A good number of those shipped to the islet claimed that they were forcibly drafted or were fed with wrong information. Many claimed that they never volunteered and had learnt their names on the list from the Camp-in-Charge (CIC). A section of them fled the dwellings. A few stated they were told that being on the list would mean getting priority to repatriate to Burma. Others thought the listing was for food rations. Some refugees admitted that they voluntarily enlisted as they were informed by majhis and CIC volunteers they would be able to choose livelihood opportunities in the Char, such as fishing or farming and would have better access to health facilities and their children would get an education. A Human Rights Watch report cites that some “had come under pressure from government officials who used threats and offers of cash and enticements…”
While the authorities are justified in mulling relocation to protect the vulnerable members of the community from landside prone zones, presenting Bhashan Char as the only feasible site appears to be problematic. Experts and rights activists have argued that Bhashan Char does not have to be the sole option. There are at least six feasible relocation sites in Ukhiya sub-district totalling more than 1,300 acres that could accommodate 263,000 people.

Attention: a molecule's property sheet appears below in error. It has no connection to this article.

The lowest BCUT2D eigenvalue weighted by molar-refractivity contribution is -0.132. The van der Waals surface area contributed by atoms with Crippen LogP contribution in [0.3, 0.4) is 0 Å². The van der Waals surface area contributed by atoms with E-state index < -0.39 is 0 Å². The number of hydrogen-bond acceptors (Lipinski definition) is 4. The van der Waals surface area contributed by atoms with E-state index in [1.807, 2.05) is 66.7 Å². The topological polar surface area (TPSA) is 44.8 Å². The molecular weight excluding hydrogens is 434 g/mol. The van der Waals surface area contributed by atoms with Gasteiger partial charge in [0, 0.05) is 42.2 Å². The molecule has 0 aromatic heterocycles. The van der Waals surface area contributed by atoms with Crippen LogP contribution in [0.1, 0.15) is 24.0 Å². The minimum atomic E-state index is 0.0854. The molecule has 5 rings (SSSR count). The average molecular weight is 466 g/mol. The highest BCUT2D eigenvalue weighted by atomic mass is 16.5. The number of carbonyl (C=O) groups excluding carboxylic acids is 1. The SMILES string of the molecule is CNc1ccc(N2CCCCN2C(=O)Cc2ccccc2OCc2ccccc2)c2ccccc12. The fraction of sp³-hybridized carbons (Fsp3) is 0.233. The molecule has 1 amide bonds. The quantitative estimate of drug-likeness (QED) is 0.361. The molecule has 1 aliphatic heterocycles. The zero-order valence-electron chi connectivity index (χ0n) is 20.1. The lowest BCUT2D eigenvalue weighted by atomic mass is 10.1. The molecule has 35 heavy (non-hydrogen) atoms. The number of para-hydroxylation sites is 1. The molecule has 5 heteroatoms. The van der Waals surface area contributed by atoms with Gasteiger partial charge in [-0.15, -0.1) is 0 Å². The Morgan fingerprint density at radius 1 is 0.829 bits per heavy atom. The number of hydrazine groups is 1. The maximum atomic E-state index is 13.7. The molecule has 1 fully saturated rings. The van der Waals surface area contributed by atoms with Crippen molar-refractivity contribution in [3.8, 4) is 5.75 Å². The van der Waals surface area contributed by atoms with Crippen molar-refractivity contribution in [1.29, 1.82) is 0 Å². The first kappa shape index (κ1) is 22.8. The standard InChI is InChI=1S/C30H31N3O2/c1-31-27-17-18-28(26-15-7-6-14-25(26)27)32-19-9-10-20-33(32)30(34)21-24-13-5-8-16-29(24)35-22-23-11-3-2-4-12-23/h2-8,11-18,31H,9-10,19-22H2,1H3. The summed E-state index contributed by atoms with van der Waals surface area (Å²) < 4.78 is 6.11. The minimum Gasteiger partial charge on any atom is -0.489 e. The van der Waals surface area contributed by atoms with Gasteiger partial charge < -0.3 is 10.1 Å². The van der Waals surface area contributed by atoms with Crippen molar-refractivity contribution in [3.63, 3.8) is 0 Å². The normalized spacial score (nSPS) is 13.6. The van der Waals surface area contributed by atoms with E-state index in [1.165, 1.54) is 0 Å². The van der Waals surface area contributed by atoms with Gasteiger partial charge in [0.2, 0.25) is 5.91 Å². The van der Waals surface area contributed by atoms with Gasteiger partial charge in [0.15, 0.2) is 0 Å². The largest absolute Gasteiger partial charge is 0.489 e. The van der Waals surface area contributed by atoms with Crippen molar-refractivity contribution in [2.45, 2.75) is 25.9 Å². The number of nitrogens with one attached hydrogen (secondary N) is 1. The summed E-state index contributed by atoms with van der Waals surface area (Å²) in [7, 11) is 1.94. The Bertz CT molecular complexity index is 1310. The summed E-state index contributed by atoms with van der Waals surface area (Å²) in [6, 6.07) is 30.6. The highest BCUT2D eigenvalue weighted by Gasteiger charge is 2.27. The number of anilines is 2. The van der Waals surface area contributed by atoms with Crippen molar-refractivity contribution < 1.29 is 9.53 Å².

The Advantages sites better than Bhasan Char
There are some distinct advantages of those sites over Bhashan Char. The sites are located mostly in flat land in an eight-kilometer stretch of the west of Kutupalong-Balukhai Expansion Camp between the mega camp and the coast. Those fall within the containment area that the government has designated to limit free movement of Rohingyas. Another advantage is that residents there would enjoy close geographical proximity of the mega camp where other refugees are based. The sites would also be relatively close to the border with Burma and will keep the refugees’ hope alive to return there. Needless to say, so far, the authorities have not provided any explanation as to why they were unwilling to consider this much less expensive option for relocation, stubbornly insisting on the Bhashan Char option that is fraught with controversy and uncertainty.